The Government is proposing a new recycling and waste management scheme that would give New Zealanders 20c every time they recycle a plastic bottle.
Environment Minister David Parker has announced a major overhaul for kerbside rubbish collection, recycling and food waste.
It would also standardise curbside collections around the country so that councils recycle the same materials, and households and businesses would be able to separate food scraps and stop putting organic waste into landfills.
Environment Minister David Parker says the aim is to encourage people to hand in their single use plastic bottles.
The scheme won't be rolled out until 2025, but it would see a 20c increase in price for drinks in single use plastic bottles, which is given back to consumers when they return their bottles.
Similar schemes existed for glass bottles in the past and were a staple of many a Kiwi kids' childhood, allowing keen collectors to supplement their pocket money with bottle returns, before the system was shelved in the 1980s.
The current proposal could see the equivalent of drink machines installed around the country which instead of dispensing drinks receive bottles and dole out cash.
Parker told Q+A with Jack Tame that in Queensland, where a similar buy-back scheme has been running for such a while, "people get their deposits back".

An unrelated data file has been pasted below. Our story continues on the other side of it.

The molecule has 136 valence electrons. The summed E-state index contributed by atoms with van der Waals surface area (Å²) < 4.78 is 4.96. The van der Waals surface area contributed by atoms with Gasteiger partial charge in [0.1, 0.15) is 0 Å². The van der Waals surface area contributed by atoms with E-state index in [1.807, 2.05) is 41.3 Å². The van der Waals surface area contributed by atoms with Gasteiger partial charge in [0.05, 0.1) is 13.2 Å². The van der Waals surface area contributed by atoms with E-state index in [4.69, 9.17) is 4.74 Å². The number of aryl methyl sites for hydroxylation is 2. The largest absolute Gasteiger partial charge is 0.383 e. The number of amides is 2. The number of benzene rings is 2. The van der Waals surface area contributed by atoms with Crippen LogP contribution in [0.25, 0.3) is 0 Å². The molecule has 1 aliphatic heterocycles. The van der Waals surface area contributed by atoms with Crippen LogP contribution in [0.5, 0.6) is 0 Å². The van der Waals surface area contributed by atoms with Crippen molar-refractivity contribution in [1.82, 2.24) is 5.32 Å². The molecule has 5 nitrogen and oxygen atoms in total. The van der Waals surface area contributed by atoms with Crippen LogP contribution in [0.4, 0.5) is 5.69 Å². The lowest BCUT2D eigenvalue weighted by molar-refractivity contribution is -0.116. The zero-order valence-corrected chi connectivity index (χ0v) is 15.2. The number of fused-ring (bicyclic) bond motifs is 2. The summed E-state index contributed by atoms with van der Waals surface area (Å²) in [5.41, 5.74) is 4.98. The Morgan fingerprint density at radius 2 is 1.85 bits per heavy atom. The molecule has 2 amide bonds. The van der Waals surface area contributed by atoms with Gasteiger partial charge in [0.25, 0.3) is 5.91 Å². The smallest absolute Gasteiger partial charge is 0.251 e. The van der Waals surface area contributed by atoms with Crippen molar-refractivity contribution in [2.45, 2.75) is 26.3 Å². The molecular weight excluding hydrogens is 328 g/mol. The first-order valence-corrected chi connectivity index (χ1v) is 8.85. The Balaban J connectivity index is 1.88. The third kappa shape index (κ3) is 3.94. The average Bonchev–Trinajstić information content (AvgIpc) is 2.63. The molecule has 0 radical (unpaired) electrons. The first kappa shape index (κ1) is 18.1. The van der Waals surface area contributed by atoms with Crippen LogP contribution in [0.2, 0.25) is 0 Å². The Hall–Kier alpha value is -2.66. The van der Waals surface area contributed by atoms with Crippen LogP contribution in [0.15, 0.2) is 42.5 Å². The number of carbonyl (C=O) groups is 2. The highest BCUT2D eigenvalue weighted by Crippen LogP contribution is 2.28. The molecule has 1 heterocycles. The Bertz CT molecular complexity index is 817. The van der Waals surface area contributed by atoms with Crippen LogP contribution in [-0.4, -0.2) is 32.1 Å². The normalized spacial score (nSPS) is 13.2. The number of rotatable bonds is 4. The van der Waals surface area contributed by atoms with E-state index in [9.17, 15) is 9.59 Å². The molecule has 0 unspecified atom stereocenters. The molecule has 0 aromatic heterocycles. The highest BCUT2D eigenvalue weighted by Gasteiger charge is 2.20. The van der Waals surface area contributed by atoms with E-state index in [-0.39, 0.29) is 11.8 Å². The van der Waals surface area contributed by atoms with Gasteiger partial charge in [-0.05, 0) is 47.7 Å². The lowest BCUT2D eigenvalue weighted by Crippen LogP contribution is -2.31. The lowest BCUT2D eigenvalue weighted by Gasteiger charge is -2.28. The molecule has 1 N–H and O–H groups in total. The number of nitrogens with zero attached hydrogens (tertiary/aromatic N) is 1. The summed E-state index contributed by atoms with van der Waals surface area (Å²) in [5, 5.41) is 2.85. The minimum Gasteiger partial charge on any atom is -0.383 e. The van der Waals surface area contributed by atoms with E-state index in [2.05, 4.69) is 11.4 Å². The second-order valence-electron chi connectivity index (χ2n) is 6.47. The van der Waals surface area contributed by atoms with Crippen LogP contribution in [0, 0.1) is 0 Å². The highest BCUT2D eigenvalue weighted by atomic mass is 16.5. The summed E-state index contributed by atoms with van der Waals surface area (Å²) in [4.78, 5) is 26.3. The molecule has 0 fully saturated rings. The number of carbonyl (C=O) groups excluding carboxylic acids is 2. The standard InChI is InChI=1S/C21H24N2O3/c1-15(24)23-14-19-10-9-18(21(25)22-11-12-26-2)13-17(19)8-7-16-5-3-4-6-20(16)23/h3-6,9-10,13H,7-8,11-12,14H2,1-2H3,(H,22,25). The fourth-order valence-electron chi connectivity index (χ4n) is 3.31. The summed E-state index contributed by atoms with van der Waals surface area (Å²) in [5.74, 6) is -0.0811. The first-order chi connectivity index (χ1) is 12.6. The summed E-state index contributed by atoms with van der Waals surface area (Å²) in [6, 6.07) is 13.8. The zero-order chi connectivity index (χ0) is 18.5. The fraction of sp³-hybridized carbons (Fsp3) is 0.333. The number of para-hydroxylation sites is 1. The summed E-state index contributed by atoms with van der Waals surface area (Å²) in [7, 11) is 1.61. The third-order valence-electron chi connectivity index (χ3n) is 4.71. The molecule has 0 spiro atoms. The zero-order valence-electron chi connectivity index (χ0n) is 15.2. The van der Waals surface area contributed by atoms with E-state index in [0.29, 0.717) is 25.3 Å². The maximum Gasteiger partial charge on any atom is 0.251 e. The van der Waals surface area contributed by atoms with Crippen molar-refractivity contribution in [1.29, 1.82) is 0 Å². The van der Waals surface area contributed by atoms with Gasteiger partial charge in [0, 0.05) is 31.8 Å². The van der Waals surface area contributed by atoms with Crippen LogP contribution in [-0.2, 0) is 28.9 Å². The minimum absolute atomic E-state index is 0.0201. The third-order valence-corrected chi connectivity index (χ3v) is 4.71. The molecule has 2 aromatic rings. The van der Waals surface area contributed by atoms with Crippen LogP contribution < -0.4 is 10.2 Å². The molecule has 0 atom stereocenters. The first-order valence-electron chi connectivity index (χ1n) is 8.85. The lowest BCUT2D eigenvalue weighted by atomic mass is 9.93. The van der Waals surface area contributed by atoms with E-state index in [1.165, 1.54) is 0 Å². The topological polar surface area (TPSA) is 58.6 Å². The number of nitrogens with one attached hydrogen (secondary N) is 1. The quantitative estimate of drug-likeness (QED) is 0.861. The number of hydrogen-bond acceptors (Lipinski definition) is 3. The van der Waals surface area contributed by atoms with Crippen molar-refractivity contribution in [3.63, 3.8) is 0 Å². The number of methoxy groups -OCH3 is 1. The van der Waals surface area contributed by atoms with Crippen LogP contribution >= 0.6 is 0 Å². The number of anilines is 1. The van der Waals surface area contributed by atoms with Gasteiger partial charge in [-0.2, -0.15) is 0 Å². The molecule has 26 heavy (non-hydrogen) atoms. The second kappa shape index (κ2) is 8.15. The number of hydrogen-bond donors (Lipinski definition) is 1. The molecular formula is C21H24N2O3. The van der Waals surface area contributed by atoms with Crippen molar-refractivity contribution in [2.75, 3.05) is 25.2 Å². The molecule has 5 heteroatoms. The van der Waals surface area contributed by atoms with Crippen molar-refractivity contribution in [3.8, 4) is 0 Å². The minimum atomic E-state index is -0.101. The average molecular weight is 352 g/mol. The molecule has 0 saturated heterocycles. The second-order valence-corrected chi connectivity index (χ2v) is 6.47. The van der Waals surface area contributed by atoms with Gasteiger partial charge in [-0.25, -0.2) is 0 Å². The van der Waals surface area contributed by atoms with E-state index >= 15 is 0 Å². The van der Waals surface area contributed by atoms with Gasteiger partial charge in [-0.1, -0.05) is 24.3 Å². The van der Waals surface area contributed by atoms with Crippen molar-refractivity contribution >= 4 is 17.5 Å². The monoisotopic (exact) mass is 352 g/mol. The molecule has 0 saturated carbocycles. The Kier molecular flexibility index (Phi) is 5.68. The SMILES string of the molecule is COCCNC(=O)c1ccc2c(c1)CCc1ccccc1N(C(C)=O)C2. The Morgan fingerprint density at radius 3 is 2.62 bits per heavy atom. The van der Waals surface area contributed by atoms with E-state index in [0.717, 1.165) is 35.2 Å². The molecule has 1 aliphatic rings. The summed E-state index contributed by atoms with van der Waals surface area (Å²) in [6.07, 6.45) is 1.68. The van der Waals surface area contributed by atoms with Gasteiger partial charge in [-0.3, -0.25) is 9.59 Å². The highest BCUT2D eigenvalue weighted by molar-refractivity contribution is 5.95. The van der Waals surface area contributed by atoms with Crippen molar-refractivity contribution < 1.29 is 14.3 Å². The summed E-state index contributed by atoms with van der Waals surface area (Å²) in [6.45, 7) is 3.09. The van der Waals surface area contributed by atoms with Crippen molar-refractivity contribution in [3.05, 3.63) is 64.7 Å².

The Government says every year New Zealanders generate more than 17 tonnes of waste, and send more than 13 million of those to landfill.
"Our rates of recycling in New Zealand are about half of what they do in other countries that do it better."
Among the suggestions is standardising curbside collections across the country - the aim is to reduce confusion over what can be recycled, and also help businesses design packaging that can be recycled anywhere in NZ.
"This is something that councils are asking for too," Parker says.
"At the moment different rules apply in different parts of the country and it's very hard for the councils to run good educational campaigns to help people understand what should be recycled and what shouldn't. And as a consequence there's a lot of rubbish contaminating the recycling, and there's a lot of recycling going in the rubbish.
"So standardising that nationwide will mean that it's clearer for people and easier for them to do the right thing."
Auckland Mayor Phil Goff welcomed the changes and said local government had been calling for more action from central government for years.
"The deposit on single use containers can turn into great pocket money for enterprising kids. Returning cans, drink bottles and other recyclables helped fund many summer hobbies for young people when I was growing up," he said.
"Adding value to recyclables will motivate people to ensure these materials stay out of the rubbish bin and get properly recycled. An estimated 10% of our household rubbish bins in Auckland are actually materials that could be recycled."
Meanwhile, the Green Party also welcomed the changes but said more needed to be done on the issue.
"While we're delighted with the exciting new initiatives announced today, had a Green minister still been at the decision making table, we would have pushed for more, including more regulated product stewardship schemes and greater investment in food rescue."